APPELLATE DECISION: The appeal was dismissed and the cross-appeal allowed in part. The Appellant argued that the trial judge erred in concluding that the parties had reached an agreement in 2001. She stated that she felt bullied by the Respondent and that she was living with an abusive partner at the time of the meeting, a partner who attended the meeting with her and stated that she would take the $200. The summary trial judge accepted the Appellant’s evidence to the extent that the partner was present and that it was he who said she did not need the additional support. However, there was ample evidence for the summary trial judge to conclude that the Appellant agreed to the reduced amount, including the fact that the Appellant took no steps after her relationship with the abusive partner ended to enforce the terms of the original support order or seek arrears. The Court of Appeal noted that the summary trial judge did not address the issue of whether the 2001 agreement was legally binding. The Court found that it was not, as no consideration flowed from the Respondent to the Appellant, but found that the Appellant waived her right to receive $800 payments between January 2001 and March 2014. Although the 2010 letter could have amounted to withdrawal of waiver, the fact that the Appellant took no further steps to collect arrears or increased payments until 2014 signified that the letter did not have the effect of withdrawing the waiver. While the summary trial judge erred in principle when he failed to apply s. 17 of the Divorce Act in considering variation of the spousal support order, it was clear that there had been a material change in circumstances and the Court agreed with the judge’s conclusion that arrears should be cancelled. The Respondent cross-appealed the reinstatement of the $800 per month support. The Court considered that the summary trial judge did not refer to statutory authority for making this order, nor did he explicitly consider the extent of the material change in circumstances. He did not directly address the two separate enquiries of entitlement and quantum, and he seemed to work from the proposition that the parties were entitled to approximately equal income. This was in error, as was the summary trial judge’s failure to refer to the Spousal Support Advisory Guidelines. The Court applied the Guidelines and, considering the parties’ incomes, found that monthly spousal support of $424 per month retroactive to March 2014 was appropriate.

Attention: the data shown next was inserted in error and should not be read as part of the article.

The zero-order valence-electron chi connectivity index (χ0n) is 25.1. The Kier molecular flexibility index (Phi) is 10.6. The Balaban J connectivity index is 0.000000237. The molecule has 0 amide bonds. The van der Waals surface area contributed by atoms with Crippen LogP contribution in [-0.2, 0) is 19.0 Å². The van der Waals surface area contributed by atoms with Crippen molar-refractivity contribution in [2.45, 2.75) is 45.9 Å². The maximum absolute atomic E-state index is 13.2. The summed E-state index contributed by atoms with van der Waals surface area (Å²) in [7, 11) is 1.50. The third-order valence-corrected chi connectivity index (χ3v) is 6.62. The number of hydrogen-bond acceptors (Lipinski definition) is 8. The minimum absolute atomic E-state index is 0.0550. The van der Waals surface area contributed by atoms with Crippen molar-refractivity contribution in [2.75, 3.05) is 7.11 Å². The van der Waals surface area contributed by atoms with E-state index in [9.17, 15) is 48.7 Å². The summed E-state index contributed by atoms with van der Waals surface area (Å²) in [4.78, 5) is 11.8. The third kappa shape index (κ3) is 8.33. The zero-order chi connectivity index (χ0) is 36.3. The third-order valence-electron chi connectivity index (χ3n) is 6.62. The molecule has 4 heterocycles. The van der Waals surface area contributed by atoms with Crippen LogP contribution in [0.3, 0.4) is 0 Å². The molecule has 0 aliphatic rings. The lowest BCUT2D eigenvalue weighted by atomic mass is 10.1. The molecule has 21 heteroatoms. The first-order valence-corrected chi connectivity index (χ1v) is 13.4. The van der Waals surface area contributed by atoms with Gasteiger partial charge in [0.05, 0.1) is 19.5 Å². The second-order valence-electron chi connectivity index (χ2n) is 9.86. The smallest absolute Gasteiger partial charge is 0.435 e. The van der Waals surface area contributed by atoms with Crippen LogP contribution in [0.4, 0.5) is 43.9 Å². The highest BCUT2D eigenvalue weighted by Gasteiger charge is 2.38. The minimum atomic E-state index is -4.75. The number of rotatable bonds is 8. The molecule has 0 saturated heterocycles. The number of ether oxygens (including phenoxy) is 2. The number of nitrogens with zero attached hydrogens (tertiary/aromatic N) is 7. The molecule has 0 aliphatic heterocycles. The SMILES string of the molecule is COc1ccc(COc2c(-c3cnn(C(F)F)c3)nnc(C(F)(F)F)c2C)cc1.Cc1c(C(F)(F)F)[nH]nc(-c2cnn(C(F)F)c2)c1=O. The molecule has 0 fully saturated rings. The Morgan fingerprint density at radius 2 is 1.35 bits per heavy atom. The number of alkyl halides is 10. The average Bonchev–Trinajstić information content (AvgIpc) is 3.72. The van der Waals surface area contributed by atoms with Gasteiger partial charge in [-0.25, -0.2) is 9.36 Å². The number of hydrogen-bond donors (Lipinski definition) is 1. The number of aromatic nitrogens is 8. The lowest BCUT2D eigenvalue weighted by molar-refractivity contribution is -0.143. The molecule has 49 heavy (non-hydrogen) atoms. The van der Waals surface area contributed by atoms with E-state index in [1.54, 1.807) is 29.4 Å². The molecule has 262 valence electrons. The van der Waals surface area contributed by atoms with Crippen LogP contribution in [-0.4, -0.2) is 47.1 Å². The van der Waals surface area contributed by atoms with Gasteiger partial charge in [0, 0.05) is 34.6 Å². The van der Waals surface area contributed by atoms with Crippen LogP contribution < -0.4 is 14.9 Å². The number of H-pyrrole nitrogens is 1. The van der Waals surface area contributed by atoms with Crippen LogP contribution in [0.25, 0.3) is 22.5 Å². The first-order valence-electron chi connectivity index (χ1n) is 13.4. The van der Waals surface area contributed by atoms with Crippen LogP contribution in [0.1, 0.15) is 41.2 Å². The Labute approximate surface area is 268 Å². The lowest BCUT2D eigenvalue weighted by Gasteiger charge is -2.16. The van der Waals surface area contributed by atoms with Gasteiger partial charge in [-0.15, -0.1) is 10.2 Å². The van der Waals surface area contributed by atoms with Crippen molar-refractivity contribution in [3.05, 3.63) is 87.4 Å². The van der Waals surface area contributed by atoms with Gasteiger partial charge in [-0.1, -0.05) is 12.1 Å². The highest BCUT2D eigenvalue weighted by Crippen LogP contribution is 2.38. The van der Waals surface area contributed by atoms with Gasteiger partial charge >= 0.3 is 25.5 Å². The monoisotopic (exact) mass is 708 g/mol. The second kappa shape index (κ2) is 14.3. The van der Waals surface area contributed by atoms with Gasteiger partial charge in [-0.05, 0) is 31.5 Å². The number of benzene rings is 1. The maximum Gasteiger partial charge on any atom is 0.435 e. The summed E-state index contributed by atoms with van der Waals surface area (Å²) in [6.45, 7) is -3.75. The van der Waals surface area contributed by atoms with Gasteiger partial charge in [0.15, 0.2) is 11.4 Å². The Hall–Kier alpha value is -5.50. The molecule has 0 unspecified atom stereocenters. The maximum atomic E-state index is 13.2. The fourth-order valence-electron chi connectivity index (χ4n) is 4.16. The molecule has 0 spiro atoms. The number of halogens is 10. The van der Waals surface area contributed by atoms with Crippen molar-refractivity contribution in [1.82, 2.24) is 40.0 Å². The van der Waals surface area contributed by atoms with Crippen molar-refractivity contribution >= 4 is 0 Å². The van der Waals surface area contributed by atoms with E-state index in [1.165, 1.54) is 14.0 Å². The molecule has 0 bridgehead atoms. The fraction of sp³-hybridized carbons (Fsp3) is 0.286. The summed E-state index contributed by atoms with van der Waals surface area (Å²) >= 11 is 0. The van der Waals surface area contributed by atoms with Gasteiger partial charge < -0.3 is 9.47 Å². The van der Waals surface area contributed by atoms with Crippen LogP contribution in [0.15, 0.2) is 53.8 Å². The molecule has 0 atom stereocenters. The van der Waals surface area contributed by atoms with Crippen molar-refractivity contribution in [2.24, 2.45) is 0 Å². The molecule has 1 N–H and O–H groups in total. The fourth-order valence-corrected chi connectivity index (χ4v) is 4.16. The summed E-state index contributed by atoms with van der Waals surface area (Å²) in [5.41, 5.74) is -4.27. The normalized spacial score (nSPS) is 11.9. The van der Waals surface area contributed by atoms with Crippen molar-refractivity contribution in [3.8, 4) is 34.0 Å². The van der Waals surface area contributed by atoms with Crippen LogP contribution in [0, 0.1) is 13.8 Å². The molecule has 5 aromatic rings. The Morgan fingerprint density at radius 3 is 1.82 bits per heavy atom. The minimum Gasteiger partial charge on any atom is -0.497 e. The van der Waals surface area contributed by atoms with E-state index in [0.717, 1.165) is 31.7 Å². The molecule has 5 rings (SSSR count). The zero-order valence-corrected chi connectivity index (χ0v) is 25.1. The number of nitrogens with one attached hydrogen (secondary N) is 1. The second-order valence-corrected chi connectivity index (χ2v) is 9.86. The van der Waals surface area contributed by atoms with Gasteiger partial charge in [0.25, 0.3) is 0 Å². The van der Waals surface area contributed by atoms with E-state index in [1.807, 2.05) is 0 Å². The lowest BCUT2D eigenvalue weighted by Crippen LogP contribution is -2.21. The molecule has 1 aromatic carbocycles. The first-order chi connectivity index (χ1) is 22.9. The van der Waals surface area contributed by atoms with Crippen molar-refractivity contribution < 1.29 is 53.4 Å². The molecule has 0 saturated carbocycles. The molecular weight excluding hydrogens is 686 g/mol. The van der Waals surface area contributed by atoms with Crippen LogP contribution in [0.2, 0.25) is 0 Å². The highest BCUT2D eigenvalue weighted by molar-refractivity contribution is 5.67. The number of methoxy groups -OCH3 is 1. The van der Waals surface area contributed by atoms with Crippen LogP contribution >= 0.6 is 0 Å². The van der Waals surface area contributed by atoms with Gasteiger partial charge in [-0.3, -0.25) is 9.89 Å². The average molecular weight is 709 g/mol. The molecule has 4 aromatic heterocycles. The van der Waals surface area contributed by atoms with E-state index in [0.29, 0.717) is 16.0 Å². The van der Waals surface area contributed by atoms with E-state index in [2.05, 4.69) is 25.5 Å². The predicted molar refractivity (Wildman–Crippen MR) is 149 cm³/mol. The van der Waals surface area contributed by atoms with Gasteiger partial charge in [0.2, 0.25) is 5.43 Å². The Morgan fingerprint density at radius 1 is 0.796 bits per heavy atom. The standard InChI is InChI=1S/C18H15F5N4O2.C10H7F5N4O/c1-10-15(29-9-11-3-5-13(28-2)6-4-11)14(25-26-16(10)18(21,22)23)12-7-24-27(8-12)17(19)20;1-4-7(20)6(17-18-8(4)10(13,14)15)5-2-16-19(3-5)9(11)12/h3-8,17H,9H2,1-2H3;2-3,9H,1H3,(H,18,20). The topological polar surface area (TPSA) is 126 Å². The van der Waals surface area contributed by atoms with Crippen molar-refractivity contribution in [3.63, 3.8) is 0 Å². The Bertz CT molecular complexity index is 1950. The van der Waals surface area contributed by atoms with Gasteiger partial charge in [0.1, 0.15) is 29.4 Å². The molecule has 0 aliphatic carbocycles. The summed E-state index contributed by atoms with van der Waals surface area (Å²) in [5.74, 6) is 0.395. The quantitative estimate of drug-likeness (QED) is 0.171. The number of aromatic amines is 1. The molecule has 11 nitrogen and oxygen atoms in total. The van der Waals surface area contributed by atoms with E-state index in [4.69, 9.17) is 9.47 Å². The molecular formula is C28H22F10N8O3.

The appeal in this case raised the issue of the cancellation of spousal support arrears. From a practical point of view, this case tells us that if you wish to deviate from what original Court order, you should always get the new agreement in writing. This would have benefited Mr. Boekhoff in this case. Notwithstanding the lack of proof of a written or oral agreement, the Court of Appeal focused on the actions of the parties to reach, in our opinion, a just result. The Court of Appeal illustrated in this decision that it will not countenance inaction from the recipient party who many years later seeks to claim arrears of support. This decision demonstrates, that in certain cases, failing to take steps expeditiously to enforce payment of support could prove fatal to the recipient party when seeking arrears.